The sponsor of a South Dakota bill that would allow businesses to deny services to same-sex weddings or any others that violate their “sincerely held religious beliefs,” told the Associated Press today that gay rights are taking the United States “down the road of Iran.”
Rep. Steve Hickey, Republican of Sioux Falls, is one of two primary sponsors of a bill that would allow any person or business to “decline to provide certain wedding services or goods due to the free exercise of religion.”
Hickey told the AP that “religious rights need to continue to trump gay rights” in order to prevent the country from “heading down the road to Iran,” an odd argument since Iran is an theocracy in which gay people can face flogging or the death penalty.
Hickey, pastor of a Sioux Falls church, said a court ruling legalizing gay marriage in South Dakota might expose him to lawsuits or prosecution because he believes in traditional marriage between a man and a woman.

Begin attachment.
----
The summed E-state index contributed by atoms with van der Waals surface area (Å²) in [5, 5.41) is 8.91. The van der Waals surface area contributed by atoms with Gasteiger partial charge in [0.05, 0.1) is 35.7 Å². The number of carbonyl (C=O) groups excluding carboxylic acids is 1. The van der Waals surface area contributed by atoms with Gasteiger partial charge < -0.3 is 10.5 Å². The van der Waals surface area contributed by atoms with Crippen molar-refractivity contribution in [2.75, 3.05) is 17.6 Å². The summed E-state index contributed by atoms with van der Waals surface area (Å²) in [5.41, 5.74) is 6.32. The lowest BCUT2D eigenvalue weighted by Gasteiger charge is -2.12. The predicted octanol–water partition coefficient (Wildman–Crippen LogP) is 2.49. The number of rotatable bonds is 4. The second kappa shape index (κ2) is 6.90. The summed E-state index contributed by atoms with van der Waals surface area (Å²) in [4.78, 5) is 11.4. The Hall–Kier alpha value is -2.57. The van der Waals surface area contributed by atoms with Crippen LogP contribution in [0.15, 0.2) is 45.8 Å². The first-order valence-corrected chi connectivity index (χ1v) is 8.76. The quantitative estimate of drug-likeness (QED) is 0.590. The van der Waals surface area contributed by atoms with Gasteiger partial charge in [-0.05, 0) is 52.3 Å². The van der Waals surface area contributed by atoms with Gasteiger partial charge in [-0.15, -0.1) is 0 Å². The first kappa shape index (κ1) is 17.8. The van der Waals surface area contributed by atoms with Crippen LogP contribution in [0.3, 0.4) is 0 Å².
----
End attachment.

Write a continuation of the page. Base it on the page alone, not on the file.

“Religious rights need to continue to trump gay rights. Otherwise, we’re heading down the road of Iran, where it’s convert or die, be quiet or die,” Hickey said. “If we want to talk about church and state, this is a bill that keeps the state out of my church.”
The bill is clearly aimed at LGBT people, but its wording is ambiguous, potentially opening the door for many other kinds of discrimination as well.
In an interview with the Sioux Falls Argus Leader, Hickey seemed to oppose provisions in the Civil Rights Act of 1964 that prohibit private businesses from discriminating on the basis of race, saying, “Let the market bear it out. If there’s some racist group, they can boycott it.” He also claimed that he would support allowing businesses to deny wedding services to Christians.
South Dakota does not currently allow same-sex marriage, but the bill covers receptions and other “wedding services or goods.” UCLA law professor Eugene Voloch pointed out to the Argus Leader that South Dakota doesn’t have a law preventing discrimination on the basis of sexual orientation, so people in the state “are already free to discriminate, even much more broadly, based on sexual orientation.”
State Sen. Angie Buhl O’Donnell noted to the Argus Leader that clergy are already protected from participating in wedding ceremonies to which they have religious objections. She called Hickey’s bill “mean-spirited.”